An art collector should be aware of the historical process that shaped the collecting tradition. Fundamental knowledge of the history behind art collection can better inform a collector’s curating decisions, so that he may create a more influential art collection. History shows that the act of collecting art has continued to have powerful implications to the history of art, with the main one of them being the advent of modern art museums. Curiously, while art collection may seem as a highly elitist movement driven by minoritarian ultra rich and powerful classes, it has actually culminated in the democratization of art as museums made it available to the masses.
Awareness of these important historical implications also help us create a better projection of how art collection is going to evolve and assume new shapes in the future, what roles it is going to play in society and in the world of art itself. This knowledge sustains a more critical and intellectual attitude towards art collection.
The first registries of art collection can be traced back all the way to the dawn of the greatest ancient civilizations, such as Egypt, Babylon and great Eastern powers such as China and India where art was accumulated in temples and sanctuaries, mostly tied to the figure of a religion or a great ruler. For as long as there were rulers, governments and kingdoms, art has been withheld as a symbolic display of power, limited to a small number of royalty members.
Speeding a bit forward to the Renaissance we find art collections becoming a family business that is passed down the generations. Influential families around Europe had outstanding collections containing antique sculptures and exclusive art pieces. Within this scenario, an art market began to grow and expand in all directions. Studios for restoration of ancient art began emerging with new forms of art resulting from their efforts.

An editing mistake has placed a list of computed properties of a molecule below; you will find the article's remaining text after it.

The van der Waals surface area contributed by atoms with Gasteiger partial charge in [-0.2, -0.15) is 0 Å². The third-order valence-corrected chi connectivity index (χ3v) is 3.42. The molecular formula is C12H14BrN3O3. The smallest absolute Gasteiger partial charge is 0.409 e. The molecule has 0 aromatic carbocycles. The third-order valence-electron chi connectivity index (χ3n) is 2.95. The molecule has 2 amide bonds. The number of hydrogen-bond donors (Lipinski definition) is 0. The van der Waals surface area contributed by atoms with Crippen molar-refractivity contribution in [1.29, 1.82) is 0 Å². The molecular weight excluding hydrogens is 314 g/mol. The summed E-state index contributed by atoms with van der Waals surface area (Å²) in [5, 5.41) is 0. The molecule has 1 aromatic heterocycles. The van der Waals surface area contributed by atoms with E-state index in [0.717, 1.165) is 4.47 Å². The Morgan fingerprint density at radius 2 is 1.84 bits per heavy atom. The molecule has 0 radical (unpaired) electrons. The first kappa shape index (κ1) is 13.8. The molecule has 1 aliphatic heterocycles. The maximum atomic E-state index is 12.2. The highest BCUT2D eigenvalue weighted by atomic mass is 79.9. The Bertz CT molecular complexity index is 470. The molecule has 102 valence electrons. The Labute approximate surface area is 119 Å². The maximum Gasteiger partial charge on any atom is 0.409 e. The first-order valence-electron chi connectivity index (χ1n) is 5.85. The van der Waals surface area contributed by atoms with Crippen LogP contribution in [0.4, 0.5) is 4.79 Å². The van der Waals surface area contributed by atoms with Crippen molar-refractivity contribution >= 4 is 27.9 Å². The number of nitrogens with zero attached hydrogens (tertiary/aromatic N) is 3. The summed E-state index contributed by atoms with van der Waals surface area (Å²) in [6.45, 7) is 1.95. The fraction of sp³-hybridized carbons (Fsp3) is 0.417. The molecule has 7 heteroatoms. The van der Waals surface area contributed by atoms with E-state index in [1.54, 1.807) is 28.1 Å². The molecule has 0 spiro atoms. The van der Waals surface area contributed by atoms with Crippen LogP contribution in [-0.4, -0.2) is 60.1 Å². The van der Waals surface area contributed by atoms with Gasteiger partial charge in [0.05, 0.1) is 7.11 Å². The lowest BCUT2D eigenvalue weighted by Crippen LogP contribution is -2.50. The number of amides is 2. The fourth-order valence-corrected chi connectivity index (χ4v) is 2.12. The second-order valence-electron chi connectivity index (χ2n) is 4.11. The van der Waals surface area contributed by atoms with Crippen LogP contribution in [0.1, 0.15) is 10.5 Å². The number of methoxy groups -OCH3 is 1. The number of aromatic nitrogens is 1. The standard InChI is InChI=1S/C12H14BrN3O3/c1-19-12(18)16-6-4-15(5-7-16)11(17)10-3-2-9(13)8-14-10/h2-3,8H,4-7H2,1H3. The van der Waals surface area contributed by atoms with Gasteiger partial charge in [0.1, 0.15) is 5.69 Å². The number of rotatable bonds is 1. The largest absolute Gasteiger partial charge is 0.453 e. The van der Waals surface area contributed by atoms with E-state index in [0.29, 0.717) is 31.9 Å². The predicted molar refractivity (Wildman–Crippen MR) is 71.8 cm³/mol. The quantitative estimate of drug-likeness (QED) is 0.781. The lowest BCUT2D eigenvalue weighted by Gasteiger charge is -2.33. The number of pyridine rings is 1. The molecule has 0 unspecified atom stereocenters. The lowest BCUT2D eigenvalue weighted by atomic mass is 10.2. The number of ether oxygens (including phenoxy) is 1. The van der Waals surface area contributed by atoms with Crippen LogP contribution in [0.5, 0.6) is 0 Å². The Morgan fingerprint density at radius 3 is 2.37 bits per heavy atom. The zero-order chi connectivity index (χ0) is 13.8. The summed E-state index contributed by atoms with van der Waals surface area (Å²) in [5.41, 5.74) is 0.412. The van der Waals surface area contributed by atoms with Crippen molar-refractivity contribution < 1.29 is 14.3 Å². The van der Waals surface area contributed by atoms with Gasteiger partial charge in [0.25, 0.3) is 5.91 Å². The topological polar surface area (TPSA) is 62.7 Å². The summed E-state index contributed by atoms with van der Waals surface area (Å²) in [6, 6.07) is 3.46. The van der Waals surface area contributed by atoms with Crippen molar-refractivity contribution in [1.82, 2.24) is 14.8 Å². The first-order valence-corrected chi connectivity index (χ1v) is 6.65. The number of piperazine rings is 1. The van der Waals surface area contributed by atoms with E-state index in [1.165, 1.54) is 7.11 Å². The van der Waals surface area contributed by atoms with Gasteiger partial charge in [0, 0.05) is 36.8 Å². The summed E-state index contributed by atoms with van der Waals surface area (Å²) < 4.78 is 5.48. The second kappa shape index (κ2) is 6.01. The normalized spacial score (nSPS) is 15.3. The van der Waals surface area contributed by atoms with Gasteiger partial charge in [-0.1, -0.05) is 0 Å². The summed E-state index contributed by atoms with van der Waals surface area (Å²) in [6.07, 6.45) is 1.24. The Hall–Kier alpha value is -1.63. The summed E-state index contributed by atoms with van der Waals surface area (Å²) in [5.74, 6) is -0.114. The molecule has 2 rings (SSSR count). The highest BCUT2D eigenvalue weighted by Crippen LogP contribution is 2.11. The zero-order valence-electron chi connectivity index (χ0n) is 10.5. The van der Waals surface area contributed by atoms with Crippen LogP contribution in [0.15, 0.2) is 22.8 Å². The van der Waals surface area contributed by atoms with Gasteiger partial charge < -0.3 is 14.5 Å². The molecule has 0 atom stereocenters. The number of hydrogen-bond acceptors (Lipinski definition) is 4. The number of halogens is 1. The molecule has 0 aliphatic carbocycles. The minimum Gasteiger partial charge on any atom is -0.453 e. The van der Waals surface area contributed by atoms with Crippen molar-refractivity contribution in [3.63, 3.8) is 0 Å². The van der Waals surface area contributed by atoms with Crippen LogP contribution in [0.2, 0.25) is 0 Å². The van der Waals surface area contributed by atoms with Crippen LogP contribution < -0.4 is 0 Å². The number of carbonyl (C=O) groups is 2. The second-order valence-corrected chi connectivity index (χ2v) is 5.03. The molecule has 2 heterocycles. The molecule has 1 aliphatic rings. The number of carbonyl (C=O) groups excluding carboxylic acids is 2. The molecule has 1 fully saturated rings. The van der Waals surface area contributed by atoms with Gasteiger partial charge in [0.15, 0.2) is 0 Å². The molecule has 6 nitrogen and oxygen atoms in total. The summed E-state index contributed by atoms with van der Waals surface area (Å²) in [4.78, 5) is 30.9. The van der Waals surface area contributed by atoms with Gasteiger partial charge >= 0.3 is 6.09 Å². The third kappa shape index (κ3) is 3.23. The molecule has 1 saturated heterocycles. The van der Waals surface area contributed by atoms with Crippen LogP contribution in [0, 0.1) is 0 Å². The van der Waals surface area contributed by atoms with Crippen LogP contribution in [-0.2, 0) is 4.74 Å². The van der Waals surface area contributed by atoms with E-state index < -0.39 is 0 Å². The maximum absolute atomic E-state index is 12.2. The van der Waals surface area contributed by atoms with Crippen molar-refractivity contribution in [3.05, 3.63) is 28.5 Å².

It was during the 18th century, amidst the Renaissance that the trend of donating art collections began to popularize in Europe. Noticeable collectors such as Maria Ludovica, the grand duchess of Tuscany decided to gift her entire family’s collection to the state of Tuscany. Other great European collectors followed Ludovica in a movement that gave rise to some of the greatest museums ever founded.
With the rise of the industrial revolution, the bourgeoisie saw a sudden increase in the middle class with its disposable income and latent interest in investing in the arts. With the art market heating up and booming, a growing number of Americans became interested in pursuing great collections and dealing art. These Americans often traveled to Europe to gather great works of art and eventually saw themselves following the same European trend of turning private collections into museums. Thus, during the 1870s, great museums like the Corcoran Gallery of Art in Washington, the Metropolitan Museum of Art in New York and the Walters Art Gallery in Baltimore were made possible.
This American movement set a definite trend which boiled down into an art market that gave birth to hundreds of private museums by prominent collectors. Art collections continue to be influential change-makers in the world of art. In contemporary times more people become collectors and the concept of collection expands into the digital as we see an expansion of people’s relationship with art that is becoming ever more intimate and idiosyncratic.
Written by Yasmim Franceschi exclusively for sooqbeirut
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